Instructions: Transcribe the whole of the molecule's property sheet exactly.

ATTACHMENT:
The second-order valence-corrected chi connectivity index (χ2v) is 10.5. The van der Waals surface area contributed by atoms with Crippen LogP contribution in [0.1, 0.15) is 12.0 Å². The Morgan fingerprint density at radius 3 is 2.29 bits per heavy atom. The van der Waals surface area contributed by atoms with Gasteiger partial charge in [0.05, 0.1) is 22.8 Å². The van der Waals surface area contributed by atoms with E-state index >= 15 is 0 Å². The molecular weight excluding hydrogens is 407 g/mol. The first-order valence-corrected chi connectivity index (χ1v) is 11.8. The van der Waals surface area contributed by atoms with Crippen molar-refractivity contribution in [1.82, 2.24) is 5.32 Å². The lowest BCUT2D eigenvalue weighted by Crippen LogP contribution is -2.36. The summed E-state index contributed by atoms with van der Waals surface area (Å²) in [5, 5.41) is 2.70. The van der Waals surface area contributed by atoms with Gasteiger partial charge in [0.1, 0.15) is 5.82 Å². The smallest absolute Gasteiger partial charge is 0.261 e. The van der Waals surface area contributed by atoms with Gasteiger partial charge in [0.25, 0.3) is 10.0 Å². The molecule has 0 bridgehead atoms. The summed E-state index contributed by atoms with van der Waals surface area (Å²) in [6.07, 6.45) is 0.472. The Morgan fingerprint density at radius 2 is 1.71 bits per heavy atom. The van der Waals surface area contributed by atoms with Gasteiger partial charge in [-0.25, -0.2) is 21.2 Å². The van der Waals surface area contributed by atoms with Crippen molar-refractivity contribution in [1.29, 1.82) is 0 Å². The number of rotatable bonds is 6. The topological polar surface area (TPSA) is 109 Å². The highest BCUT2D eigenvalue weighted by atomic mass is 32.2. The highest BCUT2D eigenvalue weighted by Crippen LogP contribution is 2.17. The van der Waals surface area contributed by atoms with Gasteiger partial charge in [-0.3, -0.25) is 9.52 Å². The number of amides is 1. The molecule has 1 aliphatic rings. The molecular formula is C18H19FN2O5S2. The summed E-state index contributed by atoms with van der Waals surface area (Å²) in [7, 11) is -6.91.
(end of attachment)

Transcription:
The second-order valence-corrected chi connectivity index (χ2v) is 10.5. The van der Waals surface area contributed by atoms with Crippen LogP contribution in [0.1, 0.15) is 12.0 Å². The Morgan fingerprint density at radius 3 is 2.29 bits per heavy atom. The van der Waals surface area contributed by atoms with Gasteiger partial charge in [0.05, 0.1) is 22.8 Å². The van der Waals surface area contributed by atoms with E-state index >= 15 is 0 Å². The molecular weight excluding hydrogens is 407 g/mol. The first-order valence-corrected chi connectivity index (χ1v) is 11.8. The van der Waals surface area contributed by atoms with Crippen molar-refractivity contribution in [1.82, 2.24) is 5.32 Å². The lowest BCUT2D eigenvalue weighted by Crippen LogP contribution is -2.36. The summed E-state index contributed by atoms with van der Waals surface area (Å²) in [5, 5.41) is 2.70. The van der Waals surface area contributed by atoms with Gasteiger partial charge in [0.1, 0.15) is 5.82 Å². The smallest absolute Gasteiger partial charge is 0.261 e. The van der Waals surface area contributed by atoms with Gasteiger partial charge in [0.25, 0.3) is 10.0 Å². The molecule has 0 bridgehead atoms. The summed E-state index contributed by atoms with van der Waals surface area (Å²) in [6.07, 6.45) is 0.472. The Morgan fingerprint density at radius 2 is 1.71 bits per heavy atom. The van der Waals surface area contributed by atoms with Gasteiger partial charge in [-0.25, -0.2) is 21.2 Å². The van der Waals surface area contributed by atoms with Crippen molar-refractivity contribution in [1.29, 1.82) is 0 Å². The number of rotatable bonds is 6. The topological polar surface area (TPSA) is 109 Å². The highest BCUT2D eigenvalue weighted by atomic mass is 32.2. The highest BCUT2D eigenvalue weighted by Crippen LogP contribution is 2.17. The van der Waals surface area contributed by atoms with Gasteiger partial charge in [-0.3, -0.25) is 9.52 Å². The number of amides is 1. The molecule has 1 aliphatic rings. The molecular formula is C18H19FN2O5S2. The summed E-state index contributed by atoms with van der Waals surface area (Å²) in [7, 11) is -6.91.